Recent books ~ 2015, part 2

When look back at my student days, one of things I wish I’d appreciated more was getting the time to read. I had 5 hours a week at university itself and got to spend most of the rest of the time reading a ton of great books that had been picked out for me, I even had a reading week! These days it takes the setting of a goal and the active reminder to spend time on the tube or tucked up in bed with a book, doing something I know I enjoy.

If you come here often, you might know that for the last two years I’ve set myself the goal of reading 12 books a year.  I wrote about the first six months of books in 2015 here, and as we’re over half way through January I thought it was about time I catch up on the last six months of the year!

In book terms, the second half of 2015 passed similarly to the first – I flew through a few, got stuck on one and avoided another. I was hoping to catch up and complete the goal over Christmas but sleep and the other tasks I’d set myself got in the way. I managed another five books, bringing my 2015 total up to 10. (I’d give myself a B for getting pretty close, but could have done better!)



So what did I read and what did I think? In the order of least to most favourite, here they are!

A Spool of Blue Thread – Anne Tyler – A story about the Whitshank family set in 1959 Baltimore. It moves back and forth between the 50s and 20s as it tells the story of Abby and Red’s relationship, the secrets, the struggles and the events that have shaped the family dynamics.

It’s well written and at times made me chuckle, but overall I found it a bit of a slow read. I’m not sure if this was because I was expecting more than it delivered and that the point of the story is simply the relationships across the family. I think if you’ve got a large and close family with a mixture of relationships, or you have your own grown up family there will be much more to relate to in this book.

Eats, shoots and leaves – Lynne Truss – A well-known book that seeks to set a few things straight in the confusing world of grammar, written with a sense of humour and in a way that feels much less factual than your usual non-fiction.

I chose to read this book because even though I work in communications, I still have to ask myself questions about grammar. I actually enjoyed reading this, but in a way that is different to the enjoyment of reading a fictional book. It certainly helped answer a few questions I had and I found the historical side of it quite interesting. However, it only covers some of the main aspects of grammar and I think most of the book confirmed what I already knew. As I’m not a regular non-fiction reader it also took me ages to finish: If you’re genuinely keen to improve I think this is a great starting point. If you’ve got a good understanding, you might like the historical facts.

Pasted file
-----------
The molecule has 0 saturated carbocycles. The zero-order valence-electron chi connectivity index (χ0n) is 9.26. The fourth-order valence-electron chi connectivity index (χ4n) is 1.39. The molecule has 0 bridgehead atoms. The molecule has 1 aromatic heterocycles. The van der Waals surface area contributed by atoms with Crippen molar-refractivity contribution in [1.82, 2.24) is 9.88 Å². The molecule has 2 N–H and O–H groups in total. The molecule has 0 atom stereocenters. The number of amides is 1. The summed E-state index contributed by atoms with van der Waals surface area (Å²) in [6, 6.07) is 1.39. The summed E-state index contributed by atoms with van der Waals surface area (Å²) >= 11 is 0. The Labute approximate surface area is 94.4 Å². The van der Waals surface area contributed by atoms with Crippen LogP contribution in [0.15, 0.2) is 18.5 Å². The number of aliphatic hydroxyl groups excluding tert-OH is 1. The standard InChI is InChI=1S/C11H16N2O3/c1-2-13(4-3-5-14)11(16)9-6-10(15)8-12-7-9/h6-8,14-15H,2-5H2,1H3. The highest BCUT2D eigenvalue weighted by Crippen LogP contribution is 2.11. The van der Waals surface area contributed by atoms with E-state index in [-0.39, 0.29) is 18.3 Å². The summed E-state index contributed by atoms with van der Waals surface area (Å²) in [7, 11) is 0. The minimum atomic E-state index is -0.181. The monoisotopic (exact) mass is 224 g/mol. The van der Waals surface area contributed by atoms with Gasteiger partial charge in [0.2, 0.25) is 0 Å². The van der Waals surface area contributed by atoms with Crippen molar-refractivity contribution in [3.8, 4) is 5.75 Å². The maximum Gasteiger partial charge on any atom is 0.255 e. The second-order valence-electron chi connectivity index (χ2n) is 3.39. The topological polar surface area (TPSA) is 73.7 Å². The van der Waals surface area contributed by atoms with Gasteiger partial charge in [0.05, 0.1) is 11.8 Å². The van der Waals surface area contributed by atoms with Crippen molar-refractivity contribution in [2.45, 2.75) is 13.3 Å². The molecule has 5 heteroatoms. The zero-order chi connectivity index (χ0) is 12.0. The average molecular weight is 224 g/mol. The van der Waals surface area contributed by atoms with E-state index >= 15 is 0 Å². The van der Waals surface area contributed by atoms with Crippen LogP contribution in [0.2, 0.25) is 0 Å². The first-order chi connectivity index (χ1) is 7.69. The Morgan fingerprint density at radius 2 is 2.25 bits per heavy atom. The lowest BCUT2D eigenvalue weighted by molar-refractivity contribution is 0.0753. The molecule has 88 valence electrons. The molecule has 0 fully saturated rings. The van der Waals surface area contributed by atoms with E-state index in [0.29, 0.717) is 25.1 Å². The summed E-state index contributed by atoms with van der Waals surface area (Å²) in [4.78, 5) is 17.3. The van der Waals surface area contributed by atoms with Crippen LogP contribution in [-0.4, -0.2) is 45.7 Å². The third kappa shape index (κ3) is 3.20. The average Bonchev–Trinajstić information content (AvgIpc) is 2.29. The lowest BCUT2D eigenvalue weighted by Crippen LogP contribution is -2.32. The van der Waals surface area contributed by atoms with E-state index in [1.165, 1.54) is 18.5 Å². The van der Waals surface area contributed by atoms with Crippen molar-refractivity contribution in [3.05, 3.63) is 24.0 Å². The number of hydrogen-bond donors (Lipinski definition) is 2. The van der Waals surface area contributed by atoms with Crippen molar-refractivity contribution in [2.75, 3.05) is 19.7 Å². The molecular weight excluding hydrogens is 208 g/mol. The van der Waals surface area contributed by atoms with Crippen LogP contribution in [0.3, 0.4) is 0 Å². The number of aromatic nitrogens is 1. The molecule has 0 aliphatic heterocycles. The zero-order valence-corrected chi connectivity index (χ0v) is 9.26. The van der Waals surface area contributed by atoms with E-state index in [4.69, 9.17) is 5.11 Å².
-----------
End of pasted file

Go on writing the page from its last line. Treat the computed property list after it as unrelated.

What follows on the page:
The Woodcutter – Kate Danley – A magical novel with a dark side, featuring a collection of infamous fairytale characters that enter the narrative as they come across the Woodcutter’s path in his quest to return order across the Twelve Kingdoms.

I love books that challenge me to use my imagination and can effortlessly transport me into another world. Whilst it wasn’t as good as The Night Circus or The Book of Lost Things, which I felt were a little more clever and had more original plot lines and characters, if you enjoy this genre of book it was a lovely easy read.

The Girl on the Train – Paula Hawkins – This book follows Rachel’s fixation with a couple who live on the street she once lived on. She passes through the back of the couples’ house every day until one day she suddenly notices something is not quite right and things take a different turn.

It was hard to ignore the hype around this book and with the movie currently being filmed I wanted to read it before I watched it. I was glad to find that it lived up to my expectations and as the author cleverly places doubt in each of the core characters, it prevented me from being sure of the conclusion before I finished. I was griped by from start to finish. I agree with other reviews that if you liked Gone Girl then it’s worth reading this. It’s a sort of British equivalent.

(I can’t wait to see Emily Blunt play Rachel in the film!)

Station Eleven – Emily St. John Mandel – The destruction of a pandemic is something that we’ve lived with for centuries but the idea that it could wipe out most of the world’s population is left to the imagination of film makers and authors. This book follows the outbreak of the Georgia virus and shares the different perspectives of its central characters, moving between the events that led up to the outbreak and the years that followed. All wrapped around a comic and its creator.

I loved this book. It might be a bit of a scary and depressing concept but I thought that how the aftermath of such an event would unfold and how people would think and feel was done so well. The comic was a really clever thread throughout, giving you clues here and there, and helping you think through the book. This is the one book out of this list that James also read and enjoyed, which I think helps me confirm that it’s a general all-round good read!

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Have you read any of these books? What did you think?

I’m really keen to reach the goal of 12 books this year so if you have any recommendations please do share them in the comments below, on Twitter or on Facebook.

If you want to follow what I’m reading right now, I update my current book in the side bar every time I start a new one.



  1. February 1, 2016 / 5:18 pm

    Also loved Girl on the Train -I didn’t know they were making a film of it -can’t wait!

    • ThisCityLifeLondon
      February 1, 2016 / 6:45 pm

      I’m keeping my fingers crossed the film is as good but I have high hopes for Emily Blunt!